Spectrum Culture JANUARY 9, 2017 - by Jake Cole


A work of music that challenges and soothes, engrosses and sedates.

Brian Eno's ambient music represents not merely the core of the genre but the constant yardstick of its measurement. Eno's best work demonstrates the manner in which ambient is more than simple repetitions or drone, but rather a half-plotted map that uses its reference points as anchors for explorations into unknown space. Eno released his latest, Reflection on the first of the new year, accompanied by a long statement about the preceding one, describing 2016 as "pretty rough" before laying out a simultaneously despairing and hopeful outline of the dehumanized world in which we live and the possibility that we may finally crawl back from this abyss. That sentiment informs this fifty-four-minute track, which embodies the dual meaning of its title as both a rumination and a refraction upon a polished surface.

A step back from the complexity of last year's The Ship, Reflection unspools with a faint, mid-register drone joined by pulses of sound that branch out from the core like a tree in spring bloom. Eno's generative composition ducks the repetition of ambient for endless possibility. In fact, the track, gargantuan as it is, represents merely one iteration of Eno's complete concept, realized with the help of an app that allows for infinite variation. This is perhaps the final sonic-technological terrain for the great innovator, a humbly self-professed non-musician who championed the democratic value of electronic music. This is the death of the author taken to an extreme, with both computers and the listener in charge of the final arrangements, should the word "final" even be invoked.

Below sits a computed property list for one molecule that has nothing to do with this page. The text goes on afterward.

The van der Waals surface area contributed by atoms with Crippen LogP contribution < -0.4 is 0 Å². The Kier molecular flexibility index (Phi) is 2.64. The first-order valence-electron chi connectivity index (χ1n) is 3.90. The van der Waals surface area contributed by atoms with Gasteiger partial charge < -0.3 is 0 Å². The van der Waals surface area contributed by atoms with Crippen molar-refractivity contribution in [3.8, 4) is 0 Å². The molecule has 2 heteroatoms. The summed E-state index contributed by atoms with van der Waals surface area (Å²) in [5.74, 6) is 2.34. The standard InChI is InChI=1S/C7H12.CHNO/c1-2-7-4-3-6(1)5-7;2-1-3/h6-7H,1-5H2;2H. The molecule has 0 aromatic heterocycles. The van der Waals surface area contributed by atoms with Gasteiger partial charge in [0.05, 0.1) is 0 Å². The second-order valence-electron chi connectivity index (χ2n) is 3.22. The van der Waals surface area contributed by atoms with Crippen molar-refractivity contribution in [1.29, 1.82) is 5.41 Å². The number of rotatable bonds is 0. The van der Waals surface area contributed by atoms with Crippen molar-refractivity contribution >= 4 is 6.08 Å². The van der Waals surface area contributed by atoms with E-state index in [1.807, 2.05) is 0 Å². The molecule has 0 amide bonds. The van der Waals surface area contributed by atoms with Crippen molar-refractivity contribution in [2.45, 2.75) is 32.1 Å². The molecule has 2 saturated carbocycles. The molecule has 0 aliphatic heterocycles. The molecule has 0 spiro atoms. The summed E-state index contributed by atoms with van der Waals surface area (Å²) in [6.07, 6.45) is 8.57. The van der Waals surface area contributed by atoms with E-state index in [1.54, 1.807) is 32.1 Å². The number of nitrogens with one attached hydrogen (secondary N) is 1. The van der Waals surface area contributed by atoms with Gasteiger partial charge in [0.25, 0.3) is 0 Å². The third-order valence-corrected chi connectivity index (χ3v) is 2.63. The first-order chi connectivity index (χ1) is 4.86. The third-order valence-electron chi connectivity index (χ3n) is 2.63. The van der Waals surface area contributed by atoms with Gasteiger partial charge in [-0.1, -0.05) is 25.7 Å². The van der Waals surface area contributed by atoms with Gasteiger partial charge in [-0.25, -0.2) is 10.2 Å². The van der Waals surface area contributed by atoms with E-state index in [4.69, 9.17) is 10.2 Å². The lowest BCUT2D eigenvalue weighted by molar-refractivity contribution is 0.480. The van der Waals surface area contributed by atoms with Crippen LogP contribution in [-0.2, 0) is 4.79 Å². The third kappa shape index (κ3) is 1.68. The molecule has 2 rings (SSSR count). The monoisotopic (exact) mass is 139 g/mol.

This is an exciting step for an artist whose entire career has been as evolutionary as it is revolutionary. The format also encourages a certain looseness in the listener, attenuating the ear to the small variations in the composition. Eno's synthesized pulses slur into one another, making it difficult not only to weigh one note from the other but also giving the impression of multiple different instruments growing out of the same digitized source. Underlying clusters of bell-like percussion are joined by glissandi that ape strings, moans that dip into outright whale song. Everything bounces over the surface, pinging and echoing and folding back before gently moving in a lateral direction. Only Eno could manage to be minimalist and pointillist at once, using small dots of color not to fill in a larger portrait but to suggest one.

Eno always designed ambient music as something that, ideally, could hold up equally as background distraction and studious headphone listening, and Reflection embodies that approach as much as his finest classic work. Despite the track's length, it invites multiple listens, all the better to suss out its incremental changes or to luxuriate in the occasional upheavals of the composition. As ever with the efforts of forward-thinking artists like Björk and Eno to wed their musical ambition with technological innovation, it's understandable if one views this project's ultimate app-based format as a gimmick and a detraction from the music actually presented. In truth, the music on The Ship is, for its own sake, more exploratory in its arrangement. But this remains a fascinating experiment even when divorced from its deeper context, a work of music that challenges and soothes, engrosses and sedates. If nothing else, it continues Eno's recent streak of pushing himself in his later career, and fans should be unpacking this epic track for some time to come.